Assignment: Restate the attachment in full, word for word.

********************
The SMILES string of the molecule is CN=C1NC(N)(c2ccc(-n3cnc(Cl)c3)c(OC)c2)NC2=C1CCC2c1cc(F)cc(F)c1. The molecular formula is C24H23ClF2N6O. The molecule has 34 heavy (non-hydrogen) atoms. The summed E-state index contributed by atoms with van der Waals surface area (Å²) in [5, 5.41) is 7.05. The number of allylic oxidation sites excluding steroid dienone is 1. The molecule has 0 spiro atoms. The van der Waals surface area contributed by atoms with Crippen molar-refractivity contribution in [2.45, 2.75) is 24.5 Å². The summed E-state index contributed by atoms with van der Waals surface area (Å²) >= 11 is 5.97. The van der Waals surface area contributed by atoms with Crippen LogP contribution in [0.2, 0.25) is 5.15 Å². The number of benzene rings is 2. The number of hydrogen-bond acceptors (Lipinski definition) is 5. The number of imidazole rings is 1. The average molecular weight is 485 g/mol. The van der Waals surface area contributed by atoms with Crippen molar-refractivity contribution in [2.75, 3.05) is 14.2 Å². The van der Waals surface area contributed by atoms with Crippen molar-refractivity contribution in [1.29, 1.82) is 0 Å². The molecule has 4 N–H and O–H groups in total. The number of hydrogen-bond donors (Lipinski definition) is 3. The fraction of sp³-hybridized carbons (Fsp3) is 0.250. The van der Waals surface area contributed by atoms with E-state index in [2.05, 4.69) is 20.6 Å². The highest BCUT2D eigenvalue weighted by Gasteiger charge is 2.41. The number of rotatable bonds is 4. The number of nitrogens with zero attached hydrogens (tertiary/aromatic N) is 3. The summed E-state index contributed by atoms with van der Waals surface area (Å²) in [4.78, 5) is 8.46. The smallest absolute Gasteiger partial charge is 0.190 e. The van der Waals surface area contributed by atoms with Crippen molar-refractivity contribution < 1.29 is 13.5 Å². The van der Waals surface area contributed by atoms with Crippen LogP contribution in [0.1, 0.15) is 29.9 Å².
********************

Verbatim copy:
The SMILES string of the molecule is CN=C1NC(N)(c2ccc(-n3cnc(Cl)c3)c(OC)c2)NC2=C1CCC2c1cc(F)cc(F)c1. The molecular formula is C24H23ClF2N6O. The molecule has 34 heavy (non-hydrogen) atoms. The summed E-state index contributed by atoms with van der Waals surface area (Å²) in [5, 5.41) is 7.05. The number of allylic oxidation sites excluding steroid dienone is 1. The molecule has 0 spiro atoms. The van der Waals surface area contributed by atoms with Crippen molar-refractivity contribution in [2.45, 2.75) is 24.5 Å². The summed E-state index contributed by atoms with van der Waals surface area (Å²) >= 11 is 5.97. The van der Waals surface area contributed by atoms with Crippen LogP contribution in [0.2, 0.25) is 5.15 Å². The number of benzene rings is 2. The number of hydrogen-bond acceptors (Lipinski definition) is 5. The number of imidazole rings is 1. The average molecular weight is 485 g/mol. The van der Waals surface area contributed by atoms with Crippen molar-refractivity contribution in [2.75, 3.05) is 14.2 Å². The van der Waals surface area contributed by atoms with Crippen molar-refractivity contribution in [1.29, 1.82) is 0 Å². The molecule has 4 N–H and O–H groups in total. The number of hydrogen-bond donors (Lipinski definition) is 3. The fraction of sp³-hybridized carbons (Fsp3) is 0.250. The van der Waals surface area contributed by atoms with E-state index in [2.05, 4.69) is 20.6 Å². The highest BCUT2D eigenvalue weighted by Gasteiger charge is 2.41. The number of rotatable bonds is 4. The number of nitrogens with zero attached hydrogens (tertiary/aromatic N) is 3. The summed E-state index contributed by atoms with van der Waals surface area (Å²) in [4.78, 5) is 8.46. The smallest absolute Gasteiger partial charge is 0.190 e. The van der Waals surface area contributed by atoms with Crippen molar-refractivity contribution < 1.29 is 13.5 Å². The van der Waals surface area contributed by atoms with Crippen LogP contribution in [0.1, 0.15) is 29.9 Å².